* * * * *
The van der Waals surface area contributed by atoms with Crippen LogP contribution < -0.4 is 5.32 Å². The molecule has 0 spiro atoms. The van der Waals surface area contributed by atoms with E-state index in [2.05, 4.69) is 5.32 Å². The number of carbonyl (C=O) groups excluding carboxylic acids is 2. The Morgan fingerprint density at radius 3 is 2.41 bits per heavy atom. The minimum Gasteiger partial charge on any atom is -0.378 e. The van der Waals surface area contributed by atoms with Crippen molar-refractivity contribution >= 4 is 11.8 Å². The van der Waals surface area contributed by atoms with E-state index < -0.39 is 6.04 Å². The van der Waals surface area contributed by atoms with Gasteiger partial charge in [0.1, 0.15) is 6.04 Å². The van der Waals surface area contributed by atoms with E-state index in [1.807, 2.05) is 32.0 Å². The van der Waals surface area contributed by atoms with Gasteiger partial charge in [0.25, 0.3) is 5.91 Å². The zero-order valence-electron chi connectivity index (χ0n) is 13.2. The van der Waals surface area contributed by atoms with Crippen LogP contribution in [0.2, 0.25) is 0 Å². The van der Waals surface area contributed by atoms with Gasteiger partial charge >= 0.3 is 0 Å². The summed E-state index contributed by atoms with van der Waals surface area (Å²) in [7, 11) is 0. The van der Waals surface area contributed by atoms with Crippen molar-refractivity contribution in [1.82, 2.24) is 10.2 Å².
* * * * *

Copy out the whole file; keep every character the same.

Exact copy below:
The van der Waals surface area contributed by atoms with Crippen LogP contribution < -0.4 is 5.32 Å². The molecule has 0 spiro atoms. The van der Waals surface area contributed by atoms with E-state index in [2.05, 4.69) is 5.32 Å². The number of carbonyl (C=O) groups excluding carboxylic acids is 2. The Morgan fingerprint density at radius 3 is 2.41 bits per heavy atom. The minimum Gasteiger partial charge on any atom is -0.378 e. The van der Waals surface area contributed by atoms with Crippen molar-refractivity contribution >= 4 is 11.8 Å². The van der Waals surface area contributed by atoms with E-state index < -0.39 is 6.04 Å². The van der Waals surface area contributed by atoms with Gasteiger partial charge in [0.1, 0.15) is 6.04 Å². The van der Waals surface area contributed by atoms with E-state index in [1.807, 2.05) is 32.0 Å². The van der Waals surface area contributed by atoms with Gasteiger partial charge in [0.25, 0.3) is 5.91 Å². The zero-order valence-electron chi connectivity index (χ0n) is 13.2. The van der Waals surface area contributed by atoms with Crippen LogP contribution in [0.2, 0.25) is 0 Å². The van der Waals surface area contributed by atoms with Gasteiger partial charge >= 0.3 is 0 Å². The summed E-state index contributed by atoms with van der Waals surface area (Å²) in [7, 11) is 0. The van der Waals surface area contributed by atoms with Crippen molar-refractivity contribution in [1.82, 2.24) is 10.2 Å².